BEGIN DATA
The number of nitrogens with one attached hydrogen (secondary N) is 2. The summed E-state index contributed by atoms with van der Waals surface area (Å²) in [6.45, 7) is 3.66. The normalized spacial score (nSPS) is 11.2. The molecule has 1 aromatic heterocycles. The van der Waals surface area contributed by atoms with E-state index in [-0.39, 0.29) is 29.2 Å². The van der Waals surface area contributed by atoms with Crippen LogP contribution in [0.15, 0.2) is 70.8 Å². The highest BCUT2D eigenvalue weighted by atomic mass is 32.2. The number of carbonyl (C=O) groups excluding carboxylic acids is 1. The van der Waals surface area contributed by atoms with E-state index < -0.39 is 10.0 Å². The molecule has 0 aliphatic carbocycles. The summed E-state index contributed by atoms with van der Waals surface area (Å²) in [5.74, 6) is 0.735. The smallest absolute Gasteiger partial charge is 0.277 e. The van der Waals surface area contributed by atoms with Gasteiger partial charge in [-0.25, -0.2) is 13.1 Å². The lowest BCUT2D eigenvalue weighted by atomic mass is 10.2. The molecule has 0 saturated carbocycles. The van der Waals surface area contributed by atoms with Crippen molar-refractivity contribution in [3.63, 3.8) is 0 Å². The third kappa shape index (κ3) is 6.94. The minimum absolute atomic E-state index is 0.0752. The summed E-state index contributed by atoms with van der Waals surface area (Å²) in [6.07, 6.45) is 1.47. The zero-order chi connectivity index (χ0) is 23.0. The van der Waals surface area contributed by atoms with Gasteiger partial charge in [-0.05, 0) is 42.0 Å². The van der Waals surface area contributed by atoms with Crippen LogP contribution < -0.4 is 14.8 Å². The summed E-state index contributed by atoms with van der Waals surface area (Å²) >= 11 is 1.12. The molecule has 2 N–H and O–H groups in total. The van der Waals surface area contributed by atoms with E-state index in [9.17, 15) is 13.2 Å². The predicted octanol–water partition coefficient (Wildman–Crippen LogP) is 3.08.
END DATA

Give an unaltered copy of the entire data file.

The number of nitrogens with one attached hydrogen (secondary N) is 2. The summed E-state index contributed by atoms with van der Waals surface area (Å²) in [6.45, 7) is 3.66. The normalized spacial score (nSPS) is 11.2. The molecule has 1 aromatic heterocycles. The van der Waals surface area contributed by atoms with E-state index in [-0.39, 0.29) is 29.2 Å². The van der Waals surface area contributed by atoms with Crippen LogP contribution in [0.15, 0.2) is 70.8 Å². The highest BCUT2D eigenvalue weighted by atomic mass is 32.2. The number of carbonyl (C=O) groups excluding carboxylic acids is 1. The van der Waals surface area contributed by atoms with E-state index < -0.39 is 10.0 Å². The molecule has 0 aliphatic carbocycles. The summed E-state index contributed by atoms with van der Waals surface area (Å²) in [5.74, 6) is 0.735. The smallest absolute Gasteiger partial charge is 0.277 e. The van der Waals surface area contributed by atoms with Gasteiger partial charge in [-0.25, -0.2) is 13.1 Å². The lowest BCUT2D eigenvalue weighted by atomic mass is 10.2. The molecule has 0 saturated carbocycles. The van der Waals surface area contributed by atoms with Crippen molar-refractivity contribution in [3.63, 3.8) is 0 Å². The third kappa shape index (κ3) is 6.94. The minimum absolute atomic E-state index is 0.0752. The summed E-state index contributed by atoms with van der Waals surface area (Å²) in [6.07, 6.45) is 1.47. The zero-order chi connectivity index (χ0) is 23.0. The van der Waals surface area contributed by atoms with Gasteiger partial charge in [-0.05, 0) is 42.0 Å². The van der Waals surface area contributed by atoms with Crippen LogP contribution < -0.4 is 14.8 Å². The summed E-state index contributed by atoms with van der Waals surface area (Å²) >= 11 is 1.12. The molecule has 2 N–H and O–H groups in total. The van der Waals surface area contributed by atoms with E-state index in [9.17, 15) is 13.2 Å². The predicted octanol–water partition coefficient (Wildman–Crippen LogP) is 3.08.